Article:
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Art Photobook Reviews

Rock, Paper, Scissors by Mathieu Chaze

Updated: Mar 14

People, always people.

To understand what makes a book special, to recognise that moment when it evolves from merely elegantly constructed layers of ink and paper into art and emotion is a unique, random and completely personal experience.  

We all have different trigger points. 

For some it is purity, aesthetics, technical perfection, the need to be informed or educated on some level.

For others it is the preservation of memory, a narrative journey that appeals to the subconscious and stimulates the imagination.

Ultimately it is ephemeral and indefinable. 

As random as rorschachs in the sky. 

Clouds carried by the wind, blown and blended.

Castles and princesses, distorted and dissolved.

fleetingly there and then gone. 

Destined to be little more than casualties of time and memory.

"Secretly, I had wanted to be a photographer for a long time but I was scared to do what it takes. A few timely events at work and the all important encouragement from your mum changed everything. It was decided. I would become a “professional” photographer. I had no idea how to do it and I knew it wouldn’t be easy but I would figure it out."

Rock, Paper, Scissors is the first book by French Photographer Mathiue Chaze. It is the story of  a father and his sons, of the simple times spent together, already gone and a time that will never come again. 

Of headstrong bucks exploring both their discord and harmony, testing boundaries and finding compromise. 

The vying for parental attention and approval.

Of growing and evolving.

 It is about seizing the moment and realizing that from whichever perspective it is viewed, child to adult, adult to child,  time is precious.

It is about a man chasing his dream.


 "Hugo, you told me one day on one of our walks “Dad, when I am your age, will I remember all of this?” This showed me that even you, my 7 year old, realised the uniqueness and preciousness of this time … this convinced me … The moment was NOW."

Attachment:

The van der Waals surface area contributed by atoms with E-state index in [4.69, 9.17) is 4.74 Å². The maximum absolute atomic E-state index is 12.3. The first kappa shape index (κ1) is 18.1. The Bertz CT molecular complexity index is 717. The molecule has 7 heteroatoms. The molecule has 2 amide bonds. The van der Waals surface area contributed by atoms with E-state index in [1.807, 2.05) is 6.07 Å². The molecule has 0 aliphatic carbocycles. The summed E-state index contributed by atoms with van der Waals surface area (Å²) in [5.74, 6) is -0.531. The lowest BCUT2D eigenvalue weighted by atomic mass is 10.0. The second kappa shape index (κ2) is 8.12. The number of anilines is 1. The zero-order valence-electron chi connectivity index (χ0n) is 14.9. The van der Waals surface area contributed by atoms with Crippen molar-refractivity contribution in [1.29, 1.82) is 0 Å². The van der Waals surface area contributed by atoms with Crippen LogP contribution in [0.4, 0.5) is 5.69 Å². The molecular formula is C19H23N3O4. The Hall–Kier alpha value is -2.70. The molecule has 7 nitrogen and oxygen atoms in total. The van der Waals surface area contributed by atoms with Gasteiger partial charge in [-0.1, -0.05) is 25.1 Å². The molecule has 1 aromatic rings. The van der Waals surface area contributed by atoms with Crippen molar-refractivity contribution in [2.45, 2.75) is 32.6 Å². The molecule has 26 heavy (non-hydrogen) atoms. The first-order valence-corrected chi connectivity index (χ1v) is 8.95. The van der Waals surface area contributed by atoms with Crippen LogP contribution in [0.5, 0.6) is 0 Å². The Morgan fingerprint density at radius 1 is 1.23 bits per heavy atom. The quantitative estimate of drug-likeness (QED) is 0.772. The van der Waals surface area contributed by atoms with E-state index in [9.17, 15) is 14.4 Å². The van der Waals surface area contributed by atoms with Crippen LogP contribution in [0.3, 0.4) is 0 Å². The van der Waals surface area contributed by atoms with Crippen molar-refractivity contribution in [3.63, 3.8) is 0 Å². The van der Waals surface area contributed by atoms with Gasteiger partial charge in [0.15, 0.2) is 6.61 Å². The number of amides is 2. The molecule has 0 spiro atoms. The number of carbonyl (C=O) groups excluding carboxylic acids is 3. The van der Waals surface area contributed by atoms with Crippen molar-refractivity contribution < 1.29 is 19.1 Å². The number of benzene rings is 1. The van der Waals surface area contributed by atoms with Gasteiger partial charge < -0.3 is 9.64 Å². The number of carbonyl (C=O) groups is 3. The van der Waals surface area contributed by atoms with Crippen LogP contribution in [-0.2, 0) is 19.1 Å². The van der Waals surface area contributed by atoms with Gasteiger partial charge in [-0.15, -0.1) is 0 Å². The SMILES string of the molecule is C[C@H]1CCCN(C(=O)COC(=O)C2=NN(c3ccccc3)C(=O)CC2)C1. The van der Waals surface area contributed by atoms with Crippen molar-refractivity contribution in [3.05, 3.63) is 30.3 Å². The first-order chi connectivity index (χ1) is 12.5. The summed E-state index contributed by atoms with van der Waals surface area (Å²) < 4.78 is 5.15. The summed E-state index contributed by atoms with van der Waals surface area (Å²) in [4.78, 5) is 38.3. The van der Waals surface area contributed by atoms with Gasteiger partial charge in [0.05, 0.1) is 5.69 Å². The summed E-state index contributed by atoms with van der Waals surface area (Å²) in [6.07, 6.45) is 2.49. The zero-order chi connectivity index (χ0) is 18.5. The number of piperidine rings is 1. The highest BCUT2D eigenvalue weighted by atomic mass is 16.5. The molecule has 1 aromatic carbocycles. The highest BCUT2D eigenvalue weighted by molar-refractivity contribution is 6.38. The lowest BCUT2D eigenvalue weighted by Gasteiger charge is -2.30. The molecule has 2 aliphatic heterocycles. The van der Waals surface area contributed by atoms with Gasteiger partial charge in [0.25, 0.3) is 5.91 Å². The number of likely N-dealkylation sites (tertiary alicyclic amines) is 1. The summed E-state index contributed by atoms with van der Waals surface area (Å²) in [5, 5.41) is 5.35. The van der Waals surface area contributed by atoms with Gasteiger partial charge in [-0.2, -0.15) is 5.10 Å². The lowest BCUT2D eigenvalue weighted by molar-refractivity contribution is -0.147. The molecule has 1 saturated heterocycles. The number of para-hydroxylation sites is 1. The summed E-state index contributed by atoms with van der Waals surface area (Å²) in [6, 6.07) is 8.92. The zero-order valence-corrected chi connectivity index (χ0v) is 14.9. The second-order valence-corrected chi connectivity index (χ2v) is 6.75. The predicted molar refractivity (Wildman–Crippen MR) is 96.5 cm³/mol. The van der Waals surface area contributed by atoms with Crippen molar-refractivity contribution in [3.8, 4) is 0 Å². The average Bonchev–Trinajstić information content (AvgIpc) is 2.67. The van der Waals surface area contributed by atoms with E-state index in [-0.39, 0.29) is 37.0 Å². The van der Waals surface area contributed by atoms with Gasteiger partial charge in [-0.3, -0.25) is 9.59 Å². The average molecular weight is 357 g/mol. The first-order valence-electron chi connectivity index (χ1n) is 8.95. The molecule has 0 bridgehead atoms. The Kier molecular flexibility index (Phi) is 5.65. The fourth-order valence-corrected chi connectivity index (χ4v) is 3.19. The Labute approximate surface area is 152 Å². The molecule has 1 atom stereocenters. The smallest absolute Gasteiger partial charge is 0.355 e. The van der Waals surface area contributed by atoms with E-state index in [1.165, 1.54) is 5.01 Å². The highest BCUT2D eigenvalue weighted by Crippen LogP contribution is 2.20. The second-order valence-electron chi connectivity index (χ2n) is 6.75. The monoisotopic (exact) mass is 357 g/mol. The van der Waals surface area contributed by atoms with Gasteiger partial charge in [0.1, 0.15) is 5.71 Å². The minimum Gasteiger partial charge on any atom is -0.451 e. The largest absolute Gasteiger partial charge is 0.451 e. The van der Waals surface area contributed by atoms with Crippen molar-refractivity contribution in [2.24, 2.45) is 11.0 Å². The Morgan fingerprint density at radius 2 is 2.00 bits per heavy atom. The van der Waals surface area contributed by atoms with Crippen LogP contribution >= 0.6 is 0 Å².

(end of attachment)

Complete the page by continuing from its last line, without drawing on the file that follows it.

It seems that this simple enquiry from a child older than his years, was the catalyst for Chaze to affect a major life change. 

The discussions had already been instigated, Soul searching had commenced and the (understandable) reasons for remaining in the corporate world justified.

However, having  established a successful city based career in finance, this innocent question proved to be  the deciding factor.

Whatever trappings and finery his rat race lifestyle may have been affording, the call of the heart proved to be far stronger.

And once the first domino has fallen...

For anyone with life commitments (financial or otherwise) the idea of leaping into the unknown is (for the majority) a terrifying prospect. Relinquishing control of security for the lives of those dependent upon you, not to mention the houses,

the cars, 

the holidays. 

The benchmarks of modern day success.

However, the realisation - that light bulb moment - that our very existence is a one time only deal and that it is ultimately within our power to live that life anyway we wish, can be a liberating and emboldening conclusion.

Rock, Paper, Scissors is proof that maybe, sometimes we should take that leap.

Out of  the mouths of babes indeed.

And the result is a glorious confirmation that to have the courage of your convictions is sometimes a dice worth rolling. 

As a book we are treated to some of the most beautiful landscape photography that I have seen in some time, but it is the interplay and focus on his sons that truly elevate the work. 

Capturing the English countryside through the seasons, the images flow from pastoral and delicate to dramatic and foreboding but the inclusion of the boys at play imbues each frame with love and affection.

If one studies photography, then being able to compose an image, to understand the light and to manipulate it with the camera are prerequisites. 

Taking a beautiful photograph of  a tree on the edge of a river that has burst its banks makes you a photographer. 

But to breathe life into that image, to take that picture with the face of a child peeping out from behind it, to  register his mood and propose a seriousness and gravitas that suggests and spins any number of narratives beyond a mere game of hide and seek. This makes you an artist.

There is an understanding of light and an elegance reminiscent of artists such as Raymond Meeks and Sally Mann and more recently Monique Bellier and Morganna Magee. 

If anything, this proves that many tropes and themes may constantly circle and inspire for photographers but the soul and personality still soars for the artists.

This is a book for dreamers not technicians, ask Mathieu Chaze he has viewed the world from both sides and the dream emerged triumphant and for him, continues.

Personally - whichever direction his muse takes him - I can only hope that, at least metaphorically,  there is always at least one face peering from behind a tree.

Of the natural sibling rivalry between his boys, he observed.

 "Edward, we tried to tell you that our love was like a river in which you and Hugo are constantly both standing, no matter what. “Yes, but HIS river is bigger than mine” was your very serious reply. I had to smile. You probably won’t understand until much later. Maybe until you'll

have your own children. Then hopefully you will look at these pictures for what they are … a glimpse of your story..."

People, always people.


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